The Chron's This Week section had an article on the Universities Line decision last week. While there wasn't much there that we didn't already know, this bit from a business owner on Richmond got me thinking.
Manager Avelino Diaz of the Taqueria La Tapatia, 1749 Richmond Ave. at Dunlavy, one of several hundred businesses fronting the approved University Corridor, is less enthused.
He said he and other owners and managers of businesses next to the line predict a decline in their customer base and diminished access to their businesses during construction, and perhaps less patron parking space afterward.
"Our sales will go down during construction. If construction goes through as it is planned, it wouldn't allow left or right turns into the restaurant. People would have to go two to three blocks," said Diaz of the restaurant that has been in existence for 11 years.
"They anticipate making another lane on each side of Richmond. That's another whole parking area for us," Diaz added.
His restaurant brings in about 100,000 customers each year, he said -- the rewards of management's purchase four years ago of an adjacent flower shop to double space and remodel.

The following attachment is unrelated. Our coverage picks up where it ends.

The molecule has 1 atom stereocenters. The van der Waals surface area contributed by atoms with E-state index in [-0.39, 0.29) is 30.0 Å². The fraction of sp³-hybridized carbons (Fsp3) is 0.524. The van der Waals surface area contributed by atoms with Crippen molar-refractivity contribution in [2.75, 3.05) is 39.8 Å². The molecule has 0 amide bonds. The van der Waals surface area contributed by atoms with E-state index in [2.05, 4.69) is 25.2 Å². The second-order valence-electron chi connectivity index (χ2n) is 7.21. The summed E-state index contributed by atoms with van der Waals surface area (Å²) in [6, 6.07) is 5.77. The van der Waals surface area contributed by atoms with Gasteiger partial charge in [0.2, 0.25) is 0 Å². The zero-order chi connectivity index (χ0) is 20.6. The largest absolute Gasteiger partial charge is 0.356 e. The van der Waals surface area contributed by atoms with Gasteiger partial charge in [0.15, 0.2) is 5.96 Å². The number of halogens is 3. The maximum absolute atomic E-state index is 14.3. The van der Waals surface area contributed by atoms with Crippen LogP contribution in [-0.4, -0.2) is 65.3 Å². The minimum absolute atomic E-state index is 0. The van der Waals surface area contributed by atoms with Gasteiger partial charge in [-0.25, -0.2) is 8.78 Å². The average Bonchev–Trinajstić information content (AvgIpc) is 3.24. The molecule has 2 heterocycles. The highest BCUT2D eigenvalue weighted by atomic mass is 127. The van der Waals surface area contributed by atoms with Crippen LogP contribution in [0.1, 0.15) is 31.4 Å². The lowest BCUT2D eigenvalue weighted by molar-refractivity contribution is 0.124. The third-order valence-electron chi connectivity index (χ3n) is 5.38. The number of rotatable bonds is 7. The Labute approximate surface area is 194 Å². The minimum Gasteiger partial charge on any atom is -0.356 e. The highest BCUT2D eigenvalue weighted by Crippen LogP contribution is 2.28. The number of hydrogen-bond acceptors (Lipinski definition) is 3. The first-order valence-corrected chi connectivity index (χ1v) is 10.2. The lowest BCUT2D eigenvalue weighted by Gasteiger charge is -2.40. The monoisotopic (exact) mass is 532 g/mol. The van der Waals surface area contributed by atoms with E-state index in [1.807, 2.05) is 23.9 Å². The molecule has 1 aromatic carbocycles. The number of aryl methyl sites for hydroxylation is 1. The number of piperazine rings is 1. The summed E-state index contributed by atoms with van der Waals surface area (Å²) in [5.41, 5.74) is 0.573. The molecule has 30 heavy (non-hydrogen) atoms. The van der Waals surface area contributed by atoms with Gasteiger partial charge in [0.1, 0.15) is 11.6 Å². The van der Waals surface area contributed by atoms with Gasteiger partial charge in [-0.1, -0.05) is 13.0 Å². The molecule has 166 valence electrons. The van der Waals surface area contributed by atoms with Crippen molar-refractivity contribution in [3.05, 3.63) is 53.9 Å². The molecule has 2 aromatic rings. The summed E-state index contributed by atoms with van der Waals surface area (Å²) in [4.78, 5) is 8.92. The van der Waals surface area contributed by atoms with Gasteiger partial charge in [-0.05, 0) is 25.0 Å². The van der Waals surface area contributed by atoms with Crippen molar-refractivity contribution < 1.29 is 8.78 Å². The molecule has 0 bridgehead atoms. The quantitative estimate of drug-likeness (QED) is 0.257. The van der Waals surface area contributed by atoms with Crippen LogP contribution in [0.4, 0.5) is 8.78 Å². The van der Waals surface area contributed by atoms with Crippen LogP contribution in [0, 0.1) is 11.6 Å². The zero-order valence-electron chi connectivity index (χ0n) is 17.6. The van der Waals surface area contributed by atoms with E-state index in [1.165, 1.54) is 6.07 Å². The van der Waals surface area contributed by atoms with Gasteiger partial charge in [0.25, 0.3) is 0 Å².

"It was like opening another restaurant," he said. "After the corridor is finished, we could build up the (number of) customers again and have a good chance of picking up sales slowly, but I have my doubts about that."
It occurred to me that unlike every other rail system I've been on, Metro trains don't have any advertising in them. I'm not sure why this is, but why not allow it? In particular, why not let any interested business that's about to affected by rail construction on Richmond (and elsewhere as needed) advertise for free for a period of time on the Main Street line, and then again on the Universities line once it's done? That would be of value to the businesses, and might help ease some negative feelings they have about Metro and the idea of rail transit. It would also help them reach the market they'll be getting as their businesses become convenient for people who might otherwise drive past them without even knowing they're there.
Now of course none of this will help any business that folds before the line is built, so again it's incumbent on Metro to do what it can to make the transition as smooth as possible, and on all of us to hold them to that. But unless there's some reason why Metro is forbidden to sell ads on the trains, I don't see why this wouldn't be helpful for all involved. What do you think?Posted by Charles Kuffner on November 18, 2007 to Planes, Trains, and Automobiles